This is a different way to do a frittata/omelette, and is useful if you want to cut it into small squares to eat cold with drinks.
First I thinly slice and sautè courgettes in olive oil, seasoning well with salt and pepper. I beat five eggs with a spoon of parmesan and a slice of bread previously soaked in milk. I mix egg and vegetable together and pour into a lightly oiled non-stick oven tin. It cooks at 180°C for about 20 minutes.
Any vegetable will do instead of courgettes. You can also separate the eggs, whip the whites and fold them in carefully.
On Sunday Silvia brought us a little bunch of wild leeks she had gathered in the hills. Augusta made a frittata (flat omelette) with them last night.
First she gently sautèed the finely sliced leek in butter and olive oil. In a bowl, she mixed a little flour with a little milk and added 5 eggs, salt and pepper. She beat the mixture well and poured it into the frying pan with the leeks. When the bottom was set she turned the omelette over with the aid of a plate and cooked the other side.
I love the satisfaction you get from picking and cooking wild foods!
Hot, warm or cold this is good eating for one … or increase doses for more!
First I chop half an onion and a large potato into small pieces. These I sautè in olive oil until the potato is cooked. I dissolve a spoon of flour with a splash of milk and add three eggs, salt and pepper. I beat the mixture well and add to the pan of potatoes. When the bottom has set I turn the omelette over with the aid of a plate and cook the other side. A non-stick frying pan makes life easier, but purists will prefer an iron pan. If I make a large omelette, i don’t turn it over but simply put the pan under a hot grill to set the top.
Cold and cut into cubes, this is a good nibble to serve with drinks.
This is a recipe from Claudia Roden, the queen of Middle Eastern cooking.
I sauté courgettes and onions. I soak two thick slices of white bread in a little milk. I beat 6 eggs and add the squeezed out bread, the vegetables, a handful of chopped herbs, salt and pepper. I pour the mixture into a well-buttered oven dish, cover it with dampened oven paper and put it into a 160°oven for 30 minutes. I remove the paper and continue cooking for 10-15 minutes. I turn it out of the dish (actually, a non-stick roasting tin would make life easier here) and serve it at room temperature.
Eggah is really nice cut into small squares to serve with drinks.
This should be a way of using leftover pasta, but there never is leftover pasta in my house!
First I cook 200 gm of spaghetti and mix them with 3 eggs beaten with a tablespoon or two of parmesan, salt and pepper. I melt some butter in a frying pan and add half the spaghetti mix. On top of this I put a filling of mozzarella and herbs (actually, yesterday I used some grilled chicken breast, feta and tomato). I add the rest of the pasta, cook until golden underneath and then I turn the “tortilla” with the aid of a large plate and cook the other side.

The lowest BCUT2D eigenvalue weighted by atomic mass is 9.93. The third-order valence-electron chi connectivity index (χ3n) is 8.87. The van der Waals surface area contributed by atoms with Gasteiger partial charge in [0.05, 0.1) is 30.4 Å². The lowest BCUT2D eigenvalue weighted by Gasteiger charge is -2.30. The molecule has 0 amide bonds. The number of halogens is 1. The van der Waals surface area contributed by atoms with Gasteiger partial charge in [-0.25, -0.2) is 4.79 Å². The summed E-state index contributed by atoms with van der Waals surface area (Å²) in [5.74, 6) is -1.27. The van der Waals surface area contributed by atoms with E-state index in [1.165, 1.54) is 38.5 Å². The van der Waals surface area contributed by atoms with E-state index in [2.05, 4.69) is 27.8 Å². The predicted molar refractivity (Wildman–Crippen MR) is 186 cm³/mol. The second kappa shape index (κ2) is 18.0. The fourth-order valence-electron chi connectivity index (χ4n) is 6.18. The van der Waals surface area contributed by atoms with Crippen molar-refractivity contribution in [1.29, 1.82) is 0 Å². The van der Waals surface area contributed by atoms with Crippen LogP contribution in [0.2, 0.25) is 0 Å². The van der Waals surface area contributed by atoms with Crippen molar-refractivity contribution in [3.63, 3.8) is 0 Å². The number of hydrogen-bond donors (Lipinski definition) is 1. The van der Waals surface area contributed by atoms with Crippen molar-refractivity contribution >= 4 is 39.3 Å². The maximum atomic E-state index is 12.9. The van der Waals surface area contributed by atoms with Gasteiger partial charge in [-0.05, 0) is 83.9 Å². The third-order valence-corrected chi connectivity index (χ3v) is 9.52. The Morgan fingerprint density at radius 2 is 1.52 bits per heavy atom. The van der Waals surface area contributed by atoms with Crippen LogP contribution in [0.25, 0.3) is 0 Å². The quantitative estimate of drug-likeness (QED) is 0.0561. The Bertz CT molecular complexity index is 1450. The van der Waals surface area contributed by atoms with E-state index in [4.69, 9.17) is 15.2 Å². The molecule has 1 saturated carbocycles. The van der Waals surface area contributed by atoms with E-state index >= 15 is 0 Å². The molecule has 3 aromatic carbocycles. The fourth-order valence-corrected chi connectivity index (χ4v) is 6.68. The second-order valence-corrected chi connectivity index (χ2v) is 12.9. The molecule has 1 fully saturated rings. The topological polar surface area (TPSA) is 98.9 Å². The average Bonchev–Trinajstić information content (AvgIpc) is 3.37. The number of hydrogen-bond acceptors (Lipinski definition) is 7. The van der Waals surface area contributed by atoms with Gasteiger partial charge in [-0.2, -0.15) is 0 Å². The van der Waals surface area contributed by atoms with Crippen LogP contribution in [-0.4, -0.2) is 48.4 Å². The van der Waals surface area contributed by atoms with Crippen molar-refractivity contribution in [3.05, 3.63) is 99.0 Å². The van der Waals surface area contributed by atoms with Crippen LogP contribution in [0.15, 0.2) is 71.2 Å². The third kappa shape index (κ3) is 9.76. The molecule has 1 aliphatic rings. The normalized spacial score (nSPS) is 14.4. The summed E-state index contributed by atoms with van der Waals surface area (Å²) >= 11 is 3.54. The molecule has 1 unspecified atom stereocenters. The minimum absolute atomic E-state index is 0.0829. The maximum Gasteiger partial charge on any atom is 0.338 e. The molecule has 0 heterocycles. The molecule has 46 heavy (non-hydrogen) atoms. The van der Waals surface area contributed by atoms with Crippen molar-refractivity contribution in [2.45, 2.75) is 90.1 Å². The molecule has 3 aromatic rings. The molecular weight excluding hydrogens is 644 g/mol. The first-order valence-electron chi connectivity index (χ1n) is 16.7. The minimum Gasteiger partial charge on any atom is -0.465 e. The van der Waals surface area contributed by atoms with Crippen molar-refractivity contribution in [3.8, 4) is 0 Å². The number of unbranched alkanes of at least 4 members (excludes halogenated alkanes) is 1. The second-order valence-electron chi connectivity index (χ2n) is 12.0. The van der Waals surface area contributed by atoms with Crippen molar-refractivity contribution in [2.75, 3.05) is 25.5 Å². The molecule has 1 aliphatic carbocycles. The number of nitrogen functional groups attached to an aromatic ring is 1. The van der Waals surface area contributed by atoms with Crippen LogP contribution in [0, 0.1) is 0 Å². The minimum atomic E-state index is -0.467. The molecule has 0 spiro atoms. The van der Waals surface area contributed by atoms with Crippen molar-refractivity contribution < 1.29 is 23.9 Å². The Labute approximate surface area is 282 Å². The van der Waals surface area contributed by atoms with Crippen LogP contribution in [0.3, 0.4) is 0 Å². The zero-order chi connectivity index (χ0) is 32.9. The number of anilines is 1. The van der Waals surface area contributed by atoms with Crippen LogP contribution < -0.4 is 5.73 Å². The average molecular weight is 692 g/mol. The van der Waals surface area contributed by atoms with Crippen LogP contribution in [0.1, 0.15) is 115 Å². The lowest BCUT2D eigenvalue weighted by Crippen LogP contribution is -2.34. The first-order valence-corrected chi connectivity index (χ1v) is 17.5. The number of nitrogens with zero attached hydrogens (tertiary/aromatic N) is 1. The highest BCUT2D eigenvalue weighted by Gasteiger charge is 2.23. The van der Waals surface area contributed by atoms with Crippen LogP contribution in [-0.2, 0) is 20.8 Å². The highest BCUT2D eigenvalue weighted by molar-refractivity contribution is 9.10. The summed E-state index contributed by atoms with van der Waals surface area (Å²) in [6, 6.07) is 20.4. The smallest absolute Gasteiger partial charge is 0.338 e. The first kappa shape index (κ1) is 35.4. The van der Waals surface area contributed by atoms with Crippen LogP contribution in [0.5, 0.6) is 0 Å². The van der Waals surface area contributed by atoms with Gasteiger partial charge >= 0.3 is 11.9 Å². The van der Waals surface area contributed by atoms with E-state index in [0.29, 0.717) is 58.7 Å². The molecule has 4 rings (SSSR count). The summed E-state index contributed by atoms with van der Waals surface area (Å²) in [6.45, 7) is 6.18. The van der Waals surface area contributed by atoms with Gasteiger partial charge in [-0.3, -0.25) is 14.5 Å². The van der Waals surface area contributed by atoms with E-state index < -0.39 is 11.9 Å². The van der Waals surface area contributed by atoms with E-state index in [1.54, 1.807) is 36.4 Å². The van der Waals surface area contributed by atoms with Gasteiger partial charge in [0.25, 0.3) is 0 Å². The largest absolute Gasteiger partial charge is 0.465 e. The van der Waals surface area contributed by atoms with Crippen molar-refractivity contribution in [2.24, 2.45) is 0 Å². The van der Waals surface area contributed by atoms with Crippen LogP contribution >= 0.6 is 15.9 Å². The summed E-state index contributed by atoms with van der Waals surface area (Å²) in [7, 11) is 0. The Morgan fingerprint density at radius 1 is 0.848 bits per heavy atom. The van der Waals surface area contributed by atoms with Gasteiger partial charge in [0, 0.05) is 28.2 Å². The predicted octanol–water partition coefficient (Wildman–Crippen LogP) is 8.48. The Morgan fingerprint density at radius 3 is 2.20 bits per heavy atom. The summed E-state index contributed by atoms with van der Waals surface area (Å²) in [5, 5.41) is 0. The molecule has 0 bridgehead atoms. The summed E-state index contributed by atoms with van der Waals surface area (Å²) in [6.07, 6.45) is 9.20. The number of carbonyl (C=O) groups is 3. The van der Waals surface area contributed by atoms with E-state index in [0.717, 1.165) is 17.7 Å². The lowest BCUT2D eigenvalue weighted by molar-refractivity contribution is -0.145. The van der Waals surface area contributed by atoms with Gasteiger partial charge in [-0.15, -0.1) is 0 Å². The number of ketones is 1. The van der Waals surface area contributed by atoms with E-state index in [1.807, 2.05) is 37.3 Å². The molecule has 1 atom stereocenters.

You can experiment with all sorts of filling, or it’s good with nothing at all in the centre! To be eaten hot or cold.
Wild spinach grows around the malghe (cattle stations) on the alpine pastures of Asiago. We picked enough for a frittata (flat omelette). Locals call the plant “farinei” on account of the “flour” (farina) on the underside of the leaves.
I wash the spinach and cook it in a large pot. (There’s no need to add water.) When cool enough to handle I squeeze the spinach dry. I sauté a little chopped onion in olive oil in a non-stick frying pan and add the chopped spinach, season and cook briefly. I dissolve a little flour in milk and break in four eggs, whisking them lighly with salt and pepper. I remove the spinach from the pan, add a little extra olive oil and pour in the eggs. I arrange the vegetable on top and when the underside is cooked, I put the pan under the pre-heated grill to cook the topside. I slide the frittata onto its serving plate. Good hot,tepid or cold!
Purists say a frittata should be made in a cast iron pan, should not contain flour and should be flipped with the aid of a large plate. That’s as may be, my way is simpler!
We have some leftovers for lunch today, so I’ve made a small flat omelette.
First I sauté a finely sliced onion in a little olive oil in a non-stick pan. I prepare the omelette mix in a bowl: I mix a spoon of flour and a dash of milk, add four eggs and a handful of chopped herbs (sage and rosemary today) and salt and pepper. I turn on the grill.
When the onions are cooked I add the egg mixture and when it’s cooked underneath I put the pan under the grill. I slide it onto a plate: today’s is my mum’s prized German plate that she served her apple tarts on.
Flat omelettes should be made in an iron pan. The pan should never be washed in water, only wiped clean with paper. To cook the other side of the omelette, it should be inverted on a large plate and returned to the pan. My way is the easy way: non-stick and grill.